Though nearly 1 million people evacuated coastal communities in the days leading up to the storm, tens of thousands ignored calls to leave and decided to tough it out. But as wind-whipped floodwaters began crashing into coastal homes, many changed their minds. Galveston fire crews rescued more than 300 people who were walking through flooded streets, clutching clothes and other belongings as they tried to wade to safety.
"We were going street by street seeing people who were trying to escape the flood waters," Fire Chief Michael Varela said. "I'm assuming these were people who made the mistake of staying."
At 600 miles across, the storm was nearly as big as Texas itself, and threatened to give the state its worst pounding in a generation. It was on track to crash ashore early Saturday near Galveston, the same site that suffered the nation's worst natural disaster when a legendary storm struck without warning and killed 6,000 more than a century ago.
Officials were growing increasingly worried about the stalwarts, and many communities imposed curfews to discourage looters. Authorities in three counties alone said roughly 90,000 stayed behind, despite a warning from forecasters that many of those in one- or two-story homes on the coast faced "certain death."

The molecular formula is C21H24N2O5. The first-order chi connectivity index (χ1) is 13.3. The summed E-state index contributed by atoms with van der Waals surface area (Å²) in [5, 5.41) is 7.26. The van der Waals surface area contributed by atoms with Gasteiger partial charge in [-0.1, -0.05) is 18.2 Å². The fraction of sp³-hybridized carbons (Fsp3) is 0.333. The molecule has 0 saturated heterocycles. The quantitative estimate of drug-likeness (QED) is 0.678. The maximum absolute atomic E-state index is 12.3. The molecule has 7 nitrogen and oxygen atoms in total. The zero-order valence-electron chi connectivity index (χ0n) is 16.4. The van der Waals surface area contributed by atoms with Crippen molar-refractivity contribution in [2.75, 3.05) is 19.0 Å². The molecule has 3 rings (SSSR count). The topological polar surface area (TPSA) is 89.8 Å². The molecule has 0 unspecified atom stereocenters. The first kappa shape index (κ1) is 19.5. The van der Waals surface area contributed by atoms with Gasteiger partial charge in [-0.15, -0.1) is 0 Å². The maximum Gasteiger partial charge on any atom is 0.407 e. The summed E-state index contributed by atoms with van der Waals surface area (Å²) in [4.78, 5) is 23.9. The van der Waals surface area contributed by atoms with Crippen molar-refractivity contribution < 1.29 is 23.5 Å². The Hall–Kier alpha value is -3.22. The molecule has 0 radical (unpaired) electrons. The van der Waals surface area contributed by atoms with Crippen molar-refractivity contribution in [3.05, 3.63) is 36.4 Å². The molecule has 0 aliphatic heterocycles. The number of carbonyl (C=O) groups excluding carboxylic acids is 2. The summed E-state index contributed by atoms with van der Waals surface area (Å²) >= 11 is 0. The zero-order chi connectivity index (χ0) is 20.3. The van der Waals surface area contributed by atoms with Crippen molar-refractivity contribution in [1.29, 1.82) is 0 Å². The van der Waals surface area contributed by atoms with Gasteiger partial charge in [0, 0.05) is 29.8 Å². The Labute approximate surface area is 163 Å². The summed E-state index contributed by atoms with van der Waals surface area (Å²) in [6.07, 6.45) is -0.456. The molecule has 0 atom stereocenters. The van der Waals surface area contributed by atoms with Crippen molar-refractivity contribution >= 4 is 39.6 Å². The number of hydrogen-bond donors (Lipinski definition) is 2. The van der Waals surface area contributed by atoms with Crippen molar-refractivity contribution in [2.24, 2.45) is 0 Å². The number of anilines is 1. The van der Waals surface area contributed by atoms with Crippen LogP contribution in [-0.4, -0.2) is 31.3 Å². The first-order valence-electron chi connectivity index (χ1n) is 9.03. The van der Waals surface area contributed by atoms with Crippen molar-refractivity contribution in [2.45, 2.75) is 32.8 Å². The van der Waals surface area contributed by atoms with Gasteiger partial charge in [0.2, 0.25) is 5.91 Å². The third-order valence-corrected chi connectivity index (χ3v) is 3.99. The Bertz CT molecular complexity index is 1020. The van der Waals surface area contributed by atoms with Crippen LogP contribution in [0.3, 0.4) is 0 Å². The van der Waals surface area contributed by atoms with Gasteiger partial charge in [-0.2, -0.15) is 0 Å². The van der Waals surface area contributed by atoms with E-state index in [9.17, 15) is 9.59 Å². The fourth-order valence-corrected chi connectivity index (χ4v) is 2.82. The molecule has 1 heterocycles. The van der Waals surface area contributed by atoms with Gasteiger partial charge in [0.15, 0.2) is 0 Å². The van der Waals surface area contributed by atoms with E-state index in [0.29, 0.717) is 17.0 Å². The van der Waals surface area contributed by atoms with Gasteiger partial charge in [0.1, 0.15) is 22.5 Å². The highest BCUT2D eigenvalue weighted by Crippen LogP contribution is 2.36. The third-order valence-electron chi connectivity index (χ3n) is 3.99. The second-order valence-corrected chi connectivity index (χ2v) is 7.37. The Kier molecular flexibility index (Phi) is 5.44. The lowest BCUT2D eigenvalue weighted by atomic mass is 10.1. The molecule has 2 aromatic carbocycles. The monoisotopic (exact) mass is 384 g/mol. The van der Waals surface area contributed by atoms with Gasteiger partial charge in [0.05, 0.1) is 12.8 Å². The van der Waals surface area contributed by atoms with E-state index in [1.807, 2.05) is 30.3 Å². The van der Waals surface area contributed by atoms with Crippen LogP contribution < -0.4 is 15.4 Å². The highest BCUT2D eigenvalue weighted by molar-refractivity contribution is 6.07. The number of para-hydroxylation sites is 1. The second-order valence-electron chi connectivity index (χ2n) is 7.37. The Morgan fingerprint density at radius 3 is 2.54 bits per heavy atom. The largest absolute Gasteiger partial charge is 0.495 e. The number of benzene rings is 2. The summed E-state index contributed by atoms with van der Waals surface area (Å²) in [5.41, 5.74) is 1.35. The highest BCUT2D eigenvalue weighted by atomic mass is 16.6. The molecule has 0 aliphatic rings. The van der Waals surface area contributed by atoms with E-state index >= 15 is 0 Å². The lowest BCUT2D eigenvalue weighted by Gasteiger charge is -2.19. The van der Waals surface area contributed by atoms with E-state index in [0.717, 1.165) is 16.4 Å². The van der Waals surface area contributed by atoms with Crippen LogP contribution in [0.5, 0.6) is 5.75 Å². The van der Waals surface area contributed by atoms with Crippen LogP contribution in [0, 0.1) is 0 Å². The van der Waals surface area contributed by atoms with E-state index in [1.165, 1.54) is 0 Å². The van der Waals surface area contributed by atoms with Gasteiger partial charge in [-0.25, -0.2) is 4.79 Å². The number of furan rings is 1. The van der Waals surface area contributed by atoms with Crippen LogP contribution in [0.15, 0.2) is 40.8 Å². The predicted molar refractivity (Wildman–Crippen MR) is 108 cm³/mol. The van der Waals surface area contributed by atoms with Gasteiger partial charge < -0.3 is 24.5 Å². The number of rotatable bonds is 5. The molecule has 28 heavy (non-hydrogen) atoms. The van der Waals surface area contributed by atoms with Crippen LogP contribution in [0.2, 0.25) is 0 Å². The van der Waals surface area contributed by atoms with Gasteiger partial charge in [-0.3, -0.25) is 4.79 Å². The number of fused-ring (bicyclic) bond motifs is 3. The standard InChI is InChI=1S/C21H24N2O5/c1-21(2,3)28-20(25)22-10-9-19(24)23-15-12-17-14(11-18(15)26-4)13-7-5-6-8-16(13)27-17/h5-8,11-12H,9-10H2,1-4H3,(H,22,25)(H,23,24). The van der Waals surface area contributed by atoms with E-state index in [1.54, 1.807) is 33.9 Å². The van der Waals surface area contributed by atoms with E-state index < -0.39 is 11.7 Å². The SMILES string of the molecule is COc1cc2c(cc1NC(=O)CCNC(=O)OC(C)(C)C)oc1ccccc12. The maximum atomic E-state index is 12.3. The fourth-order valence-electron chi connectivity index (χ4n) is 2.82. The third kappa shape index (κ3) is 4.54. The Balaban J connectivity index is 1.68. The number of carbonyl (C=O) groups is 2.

With heavy bands of rain and high winds moving in, rescue crews were forced to retreat and leave the stubborn to fend for themselves. Firefighters left a boat and yacht warehouse in Galveston in flames because water was too high for fire trucks to navigate.
"I believe in the man up there, God," said William Steally, a 75-year-old retiree who planned to ride out the storm in Galveston without his wife or sister-in-law. "I believe he will take care of me." A disabled 584-foot freighter with 22 men aboard was left tossing about in the waves because winds were too dangerous for aircraft. Late Friday, the Coast Guard reported the crew was still safe after weathering the brunt of the storm, and a tugboat was set to arrive noon Saturday.
Power was knocked out to hundreds of thousands of customers in Louisiana and along the Texas coast. That number that was expected to climb quickly throughout the night, according to Centerpoint Energy, the primary electricity provider for the region.
As of 9 p.m. EDT, Ike was centered about 70 miles southeast of Galveston, moving at 13 mph. It was close to a Category 3 storm with winds of 110 mph, and was expected to strengthen by the time the eye hit land. Forecasters predicted it would come ashore somewhere near Galveston early Saturday and pass almost directly over Houston.
Because of the hurricane's size, the state's shallow coastal waters and its largely unprotected coastline, forecasters said the biggest threat would be flooding and storm surge, with Ike expected to hurl a wall of water two stories high -- 20 to 25 feet -- at the coast.
Bachir Annane, a scientist at the National Oceanic and Atmospheric Administration's Hurricane Research Division, said Ike's surge could be catastrophic, and like nothing the Texas coast has ever seen.
"Wind doesn't tell the whole story," Annane said. "It's the size that tells the story, and this is a giant."
The Federal Emergency Management Agency said more than 5.5 million prepackaged meals were being sent to the region, along with more than 230 generators and 5.6 million liters of water. At least 3,500 FEMA officials were stationed in Texas and Louisiana.